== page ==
This second understanding, in which affect is heavily psychologised, as opposed to the Spinoza-influenced Deleuzian reading of affect as a force that either dilates or contracts human capacities at any single moment, has muddied the conceptual waters, as these are actually quite different phenomena see Schaefer This failure to specify has meant that elements of a very American psychological subjectivity can be found in many discussions of what purports to be a pre-subjective, pre-linguistic affective register.
This piece, which seems to have grasped presciently much of the first-world present, has been well received, particularly by anthropologists interested in deploying Foucauldian concepts of discipline and biopower to contemporary neoliberal societies see, e. These discussions, which often also invoke the language of becoming, have been particularly fruitful when addressing creative endeavors see Pandian Others have highlighted the clashing constituent elements of Deleuzian temporality, with cyclic temporalities of habit, a temporality of continual fissure with the present already yet continually being sundered into the past and future or, to put it differently, the present always consisting entirety and only of the past and of the future , and a disruptive temporality of the event which consists of series of breaks with extant states of affairs see Williams ; see also Bialecki Like temporality, virtuality is another Deleuzian conceptual tool that has received more rigorous amounts of attention.
For Deleuze, the virtual is a concept that is meant to replace the possible. The problem with the possible is that it seems to be indicating states of affairs that were already complete, but simply lacking reality. This makes the possible, in essence, a static lack. Instead, Deleuze wanted to underscore the virtual as something that is real, albeit in way different from more conventional modes of existence.
Rather than lacking existence, the virtual is an extant, open set of potentials that are always ready to be actualised. But the actualization of some virtual form may look quite different in different places and different times. This is not only because the actualizations may happen in different places and different times, and thus be part of different ecologies of sense.
It is also because the virtual can be actualised in different manners, through using different material. Rather, the virtual could be thought of as a series of variables set in a determinate relation to one another, or, as Deleuze put it, a series of multiplicities that are effectively topological, and thus capable of quite different instantiations, in the same way that a donut and a coffee cup are both actualizations of a torus, a purely mathematical entity.
Again, there are several ways to understand what Deleuze meant by this discussion of virtuality. It is clear that the virtual included the conceptual, or at least involves it. To some, this makes the virtual in effect ideational, or at least a prelude to the experience of thinking particular thoughts. For others, though, this suggests that virtuality is a way to speak not merely of human ideational processes, but of all phenomenon Delanda The open nature of the concept of the virtual has again catalyzed different anthropological uses of it as a core idea.
Virtuality and the virtual is also being used by anthropologists to account for variation and difference without having to adopt pure nominalism that is, a mode of thought characterised by the rejection of universalisms and abstractions; see Bialecki This includes using virtuality to think of the sort of variation and potential inherent in either a particular practice or a mode of religiosity Bialecki , or variation that results when similar abstract forms or operations are expressed in different material Bialecki Another use of virtuality is to account for the effectiveness of religious and ritual practice.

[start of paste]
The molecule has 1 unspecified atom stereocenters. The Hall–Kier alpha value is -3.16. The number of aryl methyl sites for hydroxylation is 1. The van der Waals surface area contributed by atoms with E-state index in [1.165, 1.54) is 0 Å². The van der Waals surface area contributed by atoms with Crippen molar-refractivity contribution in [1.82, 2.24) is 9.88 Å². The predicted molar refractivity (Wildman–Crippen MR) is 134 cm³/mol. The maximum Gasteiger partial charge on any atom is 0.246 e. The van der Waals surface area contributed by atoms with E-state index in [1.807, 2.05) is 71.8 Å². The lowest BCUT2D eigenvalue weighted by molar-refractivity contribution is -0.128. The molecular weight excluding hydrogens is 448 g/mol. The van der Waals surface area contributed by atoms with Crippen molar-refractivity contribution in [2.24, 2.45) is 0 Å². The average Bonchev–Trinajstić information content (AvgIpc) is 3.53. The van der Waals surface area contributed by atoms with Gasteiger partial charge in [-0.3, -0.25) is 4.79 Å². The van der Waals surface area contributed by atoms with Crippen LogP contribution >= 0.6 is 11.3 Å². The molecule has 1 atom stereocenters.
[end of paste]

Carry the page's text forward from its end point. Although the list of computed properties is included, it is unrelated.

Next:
Gilles Deleuze's philosophy is commonly characterised as materialist and atheistic. It exhibits a recurrent commitment to unleashing philosophy from its historical. Despite the ever-expanding body of Deleuzian scholarship, single volume has explored the religious dimensions of Delueze's writing. Now, Mary Bryden has.
The claim here is that much of ritual and religious activity can be understood as an attempt to work back to the virtual through practice or sensual experience instead of thought, and thus open up ethical, social, or even ontological possibilities that are currently blocked by the arrangement of the current state of affairs see, e. It has also been proposed that the engine of religion, if we can speak of such a thing, lies in a virtual pliability found in modes of religiosity that allows for it to take on an infinite number of expressions, all with different material entailments and therefore different effects as they combine with other assemblages Bialecki b, This conversation does not exhaust discussions of Deleuze in anthropology.
While shot through with a host of self-invented or repurposed terminology, the logic of each of these terms resonates with each other. The second aspect of the pattern is that anthropology has, for the most part, had a cafeteria approach to Deleuze, taking just an element or two that is to their liking, rather than the whole set of mechanisms. This has created an interesting phenomenon.
Both assessments may be right. This may be for the best: Deleuze, interested in creativity, would honor sly theft over dutiful exegesis. But while such redeployments may be fruitful, they also run the risk of being glib, or of not even understanding how the pilfered tools work at all. It remains to be seen which anthropological borrowings of Deleuze are the pollinated flower, which uses some alien presence to perpetuate its own being, and which borrowings are the wasp, pointlessly copulating with an alien other due to an act of complete misrecognition.
The author would like to both thank and lay blameless Ian Lowrie and Razvan Amironesei for their contributions on some technical matters.
The author, of course, owns all breaks from the image of thought. Ahmad, A. Everyday conversions: Islam, domestic work, and South Asian migrant women in Kuwait. Durham, N. The signature of the world or, what is Deleuze and Guattari's philosophy? New York: Continuum. Althusser, L. Lenin and philosophy and other essays. New York: Monthly Review Press. Ansell-Pearson, K. Germinal life: the difference and repetition of Deleuze. London: Routledge. Badiou, A. S aint Paul: the foundations of universalism trans.